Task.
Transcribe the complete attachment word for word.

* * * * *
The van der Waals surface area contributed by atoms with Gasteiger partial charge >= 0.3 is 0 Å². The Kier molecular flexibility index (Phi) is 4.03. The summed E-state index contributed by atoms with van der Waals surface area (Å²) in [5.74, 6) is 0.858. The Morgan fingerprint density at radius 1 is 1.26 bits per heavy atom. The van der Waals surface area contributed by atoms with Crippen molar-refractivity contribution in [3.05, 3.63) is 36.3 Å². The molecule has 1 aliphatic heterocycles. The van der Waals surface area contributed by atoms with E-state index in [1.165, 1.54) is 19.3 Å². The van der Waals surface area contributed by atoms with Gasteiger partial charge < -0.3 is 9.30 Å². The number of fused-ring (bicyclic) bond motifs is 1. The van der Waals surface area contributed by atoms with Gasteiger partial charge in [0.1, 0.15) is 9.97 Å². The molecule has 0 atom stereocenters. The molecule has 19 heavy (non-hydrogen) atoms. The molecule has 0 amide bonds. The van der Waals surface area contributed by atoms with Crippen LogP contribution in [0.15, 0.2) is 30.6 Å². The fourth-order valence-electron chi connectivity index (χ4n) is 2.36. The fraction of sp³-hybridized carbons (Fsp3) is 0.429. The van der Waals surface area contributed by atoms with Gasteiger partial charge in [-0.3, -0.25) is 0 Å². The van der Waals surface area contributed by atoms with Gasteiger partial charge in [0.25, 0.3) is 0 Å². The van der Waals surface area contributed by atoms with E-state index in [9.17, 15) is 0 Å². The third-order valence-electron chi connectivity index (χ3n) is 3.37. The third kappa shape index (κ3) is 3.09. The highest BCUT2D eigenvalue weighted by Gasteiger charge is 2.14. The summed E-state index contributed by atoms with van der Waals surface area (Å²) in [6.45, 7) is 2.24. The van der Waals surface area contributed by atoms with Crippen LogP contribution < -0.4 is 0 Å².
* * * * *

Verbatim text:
The van der Waals surface area contributed by atoms with Gasteiger partial charge >= 0.3 is 0 Å². The Kier molecular flexibility index (Phi) is 4.03. The summed E-state index contributed by atoms with van der Waals surface area (Å²) in [5.74, 6) is 0.858. The Morgan fingerprint density at radius 1 is 1.26 bits per heavy atom. The van der Waals surface area contributed by atoms with Crippen molar-refractivity contribution in [3.05, 3.63) is 36.3 Å². The molecule has 1 aliphatic heterocycles. The van der Waals surface area contributed by atoms with E-state index in [1.165, 1.54) is 19.3 Å². The van der Waals surface area contributed by atoms with Gasteiger partial charge < -0.3 is 9.30 Å². The number of fused-ring (bicyclic) bond motifs is 1. The van der Waals surface area contributed by atoms with Gasteiger partial charge in [0.1, 0.15) is 9.97 Å². The molecule has 0 atom stereocenters. The molecule has 19 heavy (non-hydrogen) atoms. The molecule has 0 amide bonds. The van der Waals surface area contributed by atoms with Crippen LogP contribution in [0.15, 0.2) is 30.6 Å². The fourth-order valence-electron chi connectivity index (χ4n) is 2.36. The fraction of sp³-hybridized carbons (Fsp3) is 0.429. The van der Waals surface area contributed by atoms with Gasteiger partial charge in [-0.3, -0.25) is 0 Å². The van der Waals surface area contributed by atoms with Gasteiger partial charge in [0.25, 0.3) is 0 Å². The van der Waals surface area contributed by atoms with E-state index in [9.17, 15) is 0 Å². The third-order valence-electron chi connectivity index (χ3n) is 3.37. The third kappa shape index (κ3) is 3.09. The highest BCUT2D eigenvalue weighted by Gasteiger charge is 2.14. The summed E-state index contributed by atoms with van der Waals surface area (Å²) in [6.45, 7) is 2.24. The van der Waals surface area contributed by atoms with Crippen LogP contribution < -0.4 is 0 Å².